December 29, 2020

Manisha Sunil, West End Strategy Team; Phone: 202-417-0171

Rabbi Jack Moline: Federal Commemoration of Thomas Becket’s Martyrdom “deeply concerning” to Religious Freedom Advocates

WASHINGTON — On Monday, President Trump issued an executive order commemorating the martyrdom of Saint Thomas Becket and urging its observance in schools and churches. In response, Rabbi Jack Moline, president of Interfaith Alliance, released the following statement:

The proclamation issued by President Trump commemorating the martyrdom of Saint Thomas Becket should be deeply concerning to any American who holds dear the religious freedoms guaranteed by the First Amendment. It is yet another example of this administration tarnishing the basic tenets of our democracy by conflating American identity with Christian identity.

Religious freedom in the United States does not recognize the predominance of belief over law; indeed, it is the law that protects personal belief, not the other way around. While Thomas Becket was indeed a renown historical figure, to claim religious freedom in America was ‘bought with the blood of martyrs’ is an attempt to paint American history as Christian history. There are no parallels between the United States, founded on the principles of equality and human rights, and the claims of monarchs, who were presumed to be figures of religious authority.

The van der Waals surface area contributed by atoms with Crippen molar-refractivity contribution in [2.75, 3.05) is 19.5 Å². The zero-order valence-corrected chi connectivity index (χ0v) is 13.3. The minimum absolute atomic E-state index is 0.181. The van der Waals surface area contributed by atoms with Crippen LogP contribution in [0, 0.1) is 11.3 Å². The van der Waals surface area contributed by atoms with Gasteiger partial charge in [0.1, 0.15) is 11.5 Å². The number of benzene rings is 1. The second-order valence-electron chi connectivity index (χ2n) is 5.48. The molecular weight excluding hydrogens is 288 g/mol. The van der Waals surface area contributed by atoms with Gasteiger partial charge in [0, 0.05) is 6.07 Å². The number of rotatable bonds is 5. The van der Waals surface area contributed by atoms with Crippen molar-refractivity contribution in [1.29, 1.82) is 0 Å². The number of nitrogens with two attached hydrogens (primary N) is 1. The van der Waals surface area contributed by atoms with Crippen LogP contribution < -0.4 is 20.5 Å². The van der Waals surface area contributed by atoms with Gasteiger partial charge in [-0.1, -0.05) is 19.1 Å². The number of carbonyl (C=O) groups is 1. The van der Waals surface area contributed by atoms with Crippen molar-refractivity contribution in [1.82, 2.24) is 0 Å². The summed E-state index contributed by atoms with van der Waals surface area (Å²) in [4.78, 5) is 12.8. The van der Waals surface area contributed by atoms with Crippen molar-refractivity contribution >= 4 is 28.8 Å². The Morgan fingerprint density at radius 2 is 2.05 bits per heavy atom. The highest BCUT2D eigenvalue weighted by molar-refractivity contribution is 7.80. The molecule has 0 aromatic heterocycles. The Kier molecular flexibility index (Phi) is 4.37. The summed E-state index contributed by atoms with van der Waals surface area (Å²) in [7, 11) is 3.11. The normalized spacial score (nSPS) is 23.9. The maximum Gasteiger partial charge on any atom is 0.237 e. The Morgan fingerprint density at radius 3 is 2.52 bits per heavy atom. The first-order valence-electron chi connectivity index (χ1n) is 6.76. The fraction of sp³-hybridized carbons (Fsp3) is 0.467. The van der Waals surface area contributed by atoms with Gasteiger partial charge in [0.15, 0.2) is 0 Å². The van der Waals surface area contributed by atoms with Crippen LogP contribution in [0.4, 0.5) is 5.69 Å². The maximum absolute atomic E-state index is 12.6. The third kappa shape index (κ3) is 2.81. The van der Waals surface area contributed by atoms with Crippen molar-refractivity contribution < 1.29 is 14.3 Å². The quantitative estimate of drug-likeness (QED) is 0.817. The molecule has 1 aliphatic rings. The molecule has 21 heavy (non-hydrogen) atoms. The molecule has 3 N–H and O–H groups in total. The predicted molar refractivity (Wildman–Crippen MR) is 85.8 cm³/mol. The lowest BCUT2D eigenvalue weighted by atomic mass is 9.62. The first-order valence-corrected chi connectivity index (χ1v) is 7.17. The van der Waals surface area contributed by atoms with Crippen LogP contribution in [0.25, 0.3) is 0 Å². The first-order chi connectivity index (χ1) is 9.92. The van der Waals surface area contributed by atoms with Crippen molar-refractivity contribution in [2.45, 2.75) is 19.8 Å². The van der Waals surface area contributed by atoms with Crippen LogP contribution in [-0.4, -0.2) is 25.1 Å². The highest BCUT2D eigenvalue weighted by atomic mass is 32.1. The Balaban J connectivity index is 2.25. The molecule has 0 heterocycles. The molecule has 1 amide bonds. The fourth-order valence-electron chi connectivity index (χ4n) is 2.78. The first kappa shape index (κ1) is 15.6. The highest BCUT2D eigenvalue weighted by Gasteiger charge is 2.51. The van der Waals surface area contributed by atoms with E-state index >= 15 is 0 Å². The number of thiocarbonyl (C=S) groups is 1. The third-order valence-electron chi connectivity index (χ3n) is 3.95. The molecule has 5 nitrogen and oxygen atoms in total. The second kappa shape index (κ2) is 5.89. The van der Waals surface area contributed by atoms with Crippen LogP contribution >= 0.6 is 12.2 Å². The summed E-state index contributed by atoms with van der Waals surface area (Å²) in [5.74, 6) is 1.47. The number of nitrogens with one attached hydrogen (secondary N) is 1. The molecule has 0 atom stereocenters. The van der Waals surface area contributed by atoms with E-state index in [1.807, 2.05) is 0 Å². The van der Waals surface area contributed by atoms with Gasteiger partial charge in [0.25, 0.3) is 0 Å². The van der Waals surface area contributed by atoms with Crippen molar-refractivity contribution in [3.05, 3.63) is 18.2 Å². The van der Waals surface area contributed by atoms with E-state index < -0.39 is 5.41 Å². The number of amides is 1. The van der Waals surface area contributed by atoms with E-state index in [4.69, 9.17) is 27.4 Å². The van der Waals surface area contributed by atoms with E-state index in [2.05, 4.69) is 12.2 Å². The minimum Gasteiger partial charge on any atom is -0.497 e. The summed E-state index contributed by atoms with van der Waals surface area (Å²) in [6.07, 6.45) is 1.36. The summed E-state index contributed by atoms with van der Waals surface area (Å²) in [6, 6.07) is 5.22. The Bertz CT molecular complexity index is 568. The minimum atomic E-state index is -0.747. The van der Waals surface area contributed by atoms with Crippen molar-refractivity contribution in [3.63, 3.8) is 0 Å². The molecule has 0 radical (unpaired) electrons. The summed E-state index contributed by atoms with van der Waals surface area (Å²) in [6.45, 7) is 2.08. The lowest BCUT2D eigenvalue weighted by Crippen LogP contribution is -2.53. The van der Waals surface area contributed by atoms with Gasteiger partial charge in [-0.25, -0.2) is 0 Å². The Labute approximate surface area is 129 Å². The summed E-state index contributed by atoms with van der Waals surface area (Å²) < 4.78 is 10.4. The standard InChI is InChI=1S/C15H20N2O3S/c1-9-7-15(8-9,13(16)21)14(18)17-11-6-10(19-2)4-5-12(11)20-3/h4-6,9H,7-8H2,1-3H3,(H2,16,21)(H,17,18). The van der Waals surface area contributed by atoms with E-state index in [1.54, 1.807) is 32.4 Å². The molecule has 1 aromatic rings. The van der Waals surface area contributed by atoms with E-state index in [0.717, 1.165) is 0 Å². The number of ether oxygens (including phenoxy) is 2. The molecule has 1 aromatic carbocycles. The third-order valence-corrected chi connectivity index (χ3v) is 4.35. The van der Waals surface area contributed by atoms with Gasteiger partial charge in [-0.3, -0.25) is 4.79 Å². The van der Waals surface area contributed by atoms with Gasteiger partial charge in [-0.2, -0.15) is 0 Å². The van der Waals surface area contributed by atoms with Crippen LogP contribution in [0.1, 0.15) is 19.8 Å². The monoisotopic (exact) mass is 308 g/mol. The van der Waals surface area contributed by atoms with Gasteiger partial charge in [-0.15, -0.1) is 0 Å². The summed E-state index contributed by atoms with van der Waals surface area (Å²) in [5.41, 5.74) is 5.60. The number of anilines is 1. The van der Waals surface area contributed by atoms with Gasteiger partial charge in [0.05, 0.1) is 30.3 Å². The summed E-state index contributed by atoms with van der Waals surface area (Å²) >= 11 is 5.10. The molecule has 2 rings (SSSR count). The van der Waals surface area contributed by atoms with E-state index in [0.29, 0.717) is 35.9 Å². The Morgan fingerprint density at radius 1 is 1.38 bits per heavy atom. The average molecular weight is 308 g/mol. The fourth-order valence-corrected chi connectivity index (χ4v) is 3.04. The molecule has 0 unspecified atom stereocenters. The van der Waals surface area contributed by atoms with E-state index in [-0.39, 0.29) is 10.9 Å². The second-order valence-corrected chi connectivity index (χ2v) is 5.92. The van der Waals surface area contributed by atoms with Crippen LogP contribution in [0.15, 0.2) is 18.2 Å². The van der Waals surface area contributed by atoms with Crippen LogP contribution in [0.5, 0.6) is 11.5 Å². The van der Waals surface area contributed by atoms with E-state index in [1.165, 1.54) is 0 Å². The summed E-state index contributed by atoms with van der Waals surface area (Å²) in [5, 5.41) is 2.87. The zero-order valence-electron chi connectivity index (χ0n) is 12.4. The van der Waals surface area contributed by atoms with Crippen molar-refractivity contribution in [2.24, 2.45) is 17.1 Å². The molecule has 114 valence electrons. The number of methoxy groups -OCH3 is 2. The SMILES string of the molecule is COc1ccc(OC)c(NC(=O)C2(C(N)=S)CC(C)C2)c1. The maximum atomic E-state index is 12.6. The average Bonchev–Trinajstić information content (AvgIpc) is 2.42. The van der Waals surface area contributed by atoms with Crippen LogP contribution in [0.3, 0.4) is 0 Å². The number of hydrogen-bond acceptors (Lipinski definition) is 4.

Of course, individual Americans and their faith communities may celebrate their personal heroes – religious or otherwise – including Saint Thomas Becket. But when the commemoration of religious martyrdom comes at the direction of the president, and its observance is encouraged within our public schools, there is clear cause for concern.

If you are interested in speaking further with Rabbi Moline, please contact Manisha Sunil at (202) 417-0171 or


Interfaith Alliance celebrates religious freedom by championing individual rights, promoting policies that protect both religion and democracy, and uniting diverse voices to challenge extremism. Founded in 1994, Interfaith Alliance brings together members from 75 faith traditions as well as those without a faith tradition to protect faith and freedom. For more information visit